Earlier this year, the Southeastern Pennsylvania Transportation Authority began using two HiEnergy systems. The $300,000 devices are enclosed in suitcases and can detect explosive materials remotely. So far, they have been deployed in training exercises and on patrol, but have not been needed in an actual emergency, said Capt. John Wenke of the authority's Transit Police Department.
Laird, the consultant, said technology for detecting liquid explosives is only a "partial solution" because terrorists are likely to find ways to smuggle small quantities aboard planes without having them scanned.
In his view, the government also needs to widely deploy computer tomography systems that are more accurate than X-rays. "With an X-ray, your chance of finding anything other than a gun or knife is minimal at best," he said.
One company, American Science & Engineering Inc. of Billerica, Mass., has developed a system that creates a photo-like image as it scans parcels or containers for explosives or other materials. It is awaiting word from TSA on its usage, said company spokeswoman Dana Harris.
Stephen McHale, a former TSA deputy administrator, said the government "is moving as fast as the technology exists" on airport security screening.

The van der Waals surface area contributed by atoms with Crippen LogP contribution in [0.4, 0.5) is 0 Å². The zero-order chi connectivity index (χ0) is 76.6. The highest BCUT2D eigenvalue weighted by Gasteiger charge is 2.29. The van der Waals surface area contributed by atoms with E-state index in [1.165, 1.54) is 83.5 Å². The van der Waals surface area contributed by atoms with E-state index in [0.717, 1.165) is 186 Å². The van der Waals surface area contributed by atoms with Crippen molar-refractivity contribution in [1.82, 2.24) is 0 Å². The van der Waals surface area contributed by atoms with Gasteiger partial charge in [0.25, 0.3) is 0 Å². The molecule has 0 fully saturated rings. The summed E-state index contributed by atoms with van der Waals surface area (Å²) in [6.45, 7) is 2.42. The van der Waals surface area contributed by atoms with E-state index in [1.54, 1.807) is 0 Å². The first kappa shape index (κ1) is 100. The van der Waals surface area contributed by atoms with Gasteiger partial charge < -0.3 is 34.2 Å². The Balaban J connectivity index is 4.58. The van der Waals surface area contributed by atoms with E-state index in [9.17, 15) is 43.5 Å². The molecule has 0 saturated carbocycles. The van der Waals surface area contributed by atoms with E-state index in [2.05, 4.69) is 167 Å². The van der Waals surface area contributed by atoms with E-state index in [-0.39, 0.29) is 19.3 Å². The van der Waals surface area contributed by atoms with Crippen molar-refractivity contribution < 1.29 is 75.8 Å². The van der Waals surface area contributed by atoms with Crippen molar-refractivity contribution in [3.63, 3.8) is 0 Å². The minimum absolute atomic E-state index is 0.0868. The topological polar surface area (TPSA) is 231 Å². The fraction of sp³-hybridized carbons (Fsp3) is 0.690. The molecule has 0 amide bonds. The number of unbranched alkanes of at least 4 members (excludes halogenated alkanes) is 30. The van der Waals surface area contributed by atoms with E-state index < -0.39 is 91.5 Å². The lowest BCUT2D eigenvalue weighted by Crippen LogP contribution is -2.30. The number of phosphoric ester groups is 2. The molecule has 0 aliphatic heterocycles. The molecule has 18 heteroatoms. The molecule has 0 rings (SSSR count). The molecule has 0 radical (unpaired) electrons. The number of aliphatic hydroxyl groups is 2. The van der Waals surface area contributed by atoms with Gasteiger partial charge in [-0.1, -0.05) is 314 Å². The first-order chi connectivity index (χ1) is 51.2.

McHale said it could be impractical to use technologies to search many different types of liquids for explosives, because "you end up having to look for so many materials, you've gone beyond what you can reasonably administer."
Alternatives, he said, might be to increase physical searches of passengers or further restrict carry-ons.
David Stempler, president of the Potomac, Md.-based Air Travelers Association, envisions tighter restrictions on carry-on luggage, pointing out that the TSA's increased security measures do not affect checked luggage.
Those averse to checking baggage might find the new limits hard.
"Not only does it add time at the front end, but you've got to wait at the back end," Stempler said. "And there's the fear that your bag is not going to be there."
But he predicted travelers would come to accept the adjustments.
"People just don't like the period when it's in transition, when the rules change. But once they know what the rules are, everyone seems to go along with it and fall in line."